No, not awaiting. What’s the word? Dreading.

They are newlyweds, still. My father rests his left arm across the ledge of rolled-down driver’s side window. Air scrapes the length of his forearm.

My mother breathes deep, enjoys smokeless air.



This quiet between two is not absence, but slow comprehension. Each suspects what the other might say.

Years later, my mother would translate him, offering: your father is very angry at you for that thing that you did.

But for now, they are still learning. They react to cues, whether real or imaginary. They can’t yet read each other’s thoughts.



We could speak of the father as imagined figure, since he is not yet my father, or anyone’s father, beside she who is not yet anyone’s mother.

We pause, on the obvious: their youth, their half-restrained enthusiasms. One can’t help but compare. Basket of apples and peaches each nestled on the backseat. She has been wanting to replenish their supply of preserves. Applied correctly, wax seals freshness in.

Cellar shelves by the cistern. Fresh cobwebs and field mice.



The seven villages along the St. Lawrence Seaway he witnessed, drowned due to the Long Sault hydroelectric project, as he was mid-teen. Villages shifted, erased and rewritten, for the sake of the water. Buildings broken, and sold for parts.

A shed his father built from a former gas station, additions to the farmhouse made from what once a single family home.

The site of the War of 1812 Battle of Crysler’s Farm, half underwater. Inventing a pioneer village as a place-marker, upon the remains. A shoreline redrawn, by the flood.

They brought in buildings from across the area, including half a dozen from a two-mile radius of my father’s homestead. The cheese factory where his great-great uncle once worked, the one-room schoolhouse his own mother and aunt attended.

We shuffle history around.

The house he was born in, a century old by the time he was new.



A marriage: two merge, inasmuch as they individually change.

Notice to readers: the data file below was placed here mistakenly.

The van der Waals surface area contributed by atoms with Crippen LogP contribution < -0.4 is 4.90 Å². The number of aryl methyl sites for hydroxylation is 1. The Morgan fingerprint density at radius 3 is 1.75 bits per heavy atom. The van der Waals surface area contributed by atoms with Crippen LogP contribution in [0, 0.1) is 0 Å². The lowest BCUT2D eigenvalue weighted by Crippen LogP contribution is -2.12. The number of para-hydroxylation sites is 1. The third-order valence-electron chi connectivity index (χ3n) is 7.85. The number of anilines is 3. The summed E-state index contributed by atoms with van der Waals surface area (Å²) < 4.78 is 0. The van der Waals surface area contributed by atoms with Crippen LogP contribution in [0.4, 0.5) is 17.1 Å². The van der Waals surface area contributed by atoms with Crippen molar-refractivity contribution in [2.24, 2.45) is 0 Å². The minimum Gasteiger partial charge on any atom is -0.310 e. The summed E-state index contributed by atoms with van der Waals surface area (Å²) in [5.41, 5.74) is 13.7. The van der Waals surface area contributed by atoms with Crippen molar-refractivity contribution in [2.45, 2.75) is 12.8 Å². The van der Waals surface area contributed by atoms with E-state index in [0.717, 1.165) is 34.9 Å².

From the state of the farmhouse years later, it was as though she married, and left home with only the clothes on her back. Her wedding dress asleep at the back of a closet. She had little to nothing else pre-dating this, from her homestead to his. What did she bring but herself? What might she have left? What might she have meant to bring, but somehow didn’t?

A house sprinkled with archive: his rusted Meccano set, his preschool plush lamb.



In silent 60s-era Super 8, colours are brighter, illuminated. A particular era’s nostalgia in bright hues, glossy light. A quilt, stitching squares of mere minutes. They drive. The highway itself less than two decades old. So close to the lip of St. Lawrence River, a sequence of edited farmland and family estates scalpeled and shaped into two and four lanes.

Their fathers are both still alive. His, living years with cancer treatments, the three hour drive into the city. My father at the wheel, since his mother never learned.

He understands, distance.

He knows what lies across horizons, having been over every one.



Her father, chain-smoking. The entire household. It hovers around family portraits, Super 8 by the lake, where they cottaged. My mother, once married, would never light up again. She later frowned upon my own youthful folly. Looked upon with derision.

Her once-mixed thoughts on the move, shifting city to country mouse. Now she marvels at farmland, the open green stretch.

Rewind. Leaving the farm, the truck kicks up dust from the gravel, two miles to blacktop. She twitches from crunch and the dust cloud, anew. Mixed thoughts, but this, she loved from the offset: a jolt to a small, giddy leap as they start up the laneway. A schoolgirl glee and excitement the city could never provide.



My father, his hands on the steering wheel. The tan we now know as permanent. Melodic stretch of dirt road and gravel, of sonorous blacktop, that defy description.

From the Robert Creeley poem. Drive, she said.

—rob mclennan


Born in Ottawa, Canada’s glorious capital city, rob mclennan is the author of more than twenty trade books of poetry, fiction and non-fiction, his most recent titles are the poetry collections Songs for little sleep, (Obvious Epiphanies, 2012), grief notes: (BlazeVOX [books], 2012), A (short) history of l. (BuschekBooks, 2011), Glengarry (Talonbooks, 2011) and kate street (Moira, 2011), and a second novel, missing persons (2009). An editor and publisher, he runs above/ground press, Chaudiere Books (with Jennifer Mulligan), The Garneau Review (ottawater.com/garneaureview), seventeen seconds: a journal of poetry and poetics (ottawater.com/seventeenseconds) and the Ottawa poetry pdf annual ottawater (ottawater.com). He spent the 2007-8 academic year in Edmonton as writer-in-residence at the University of Alberta, and regularly posts reviews, essays, interviews and other notices at robmclennan.blogspot.com. He currently lives in his hometown, Ottawa.




Jan 262011

Missing Dad

by Natalia Sarkissian

I can say I lost my father when I was six.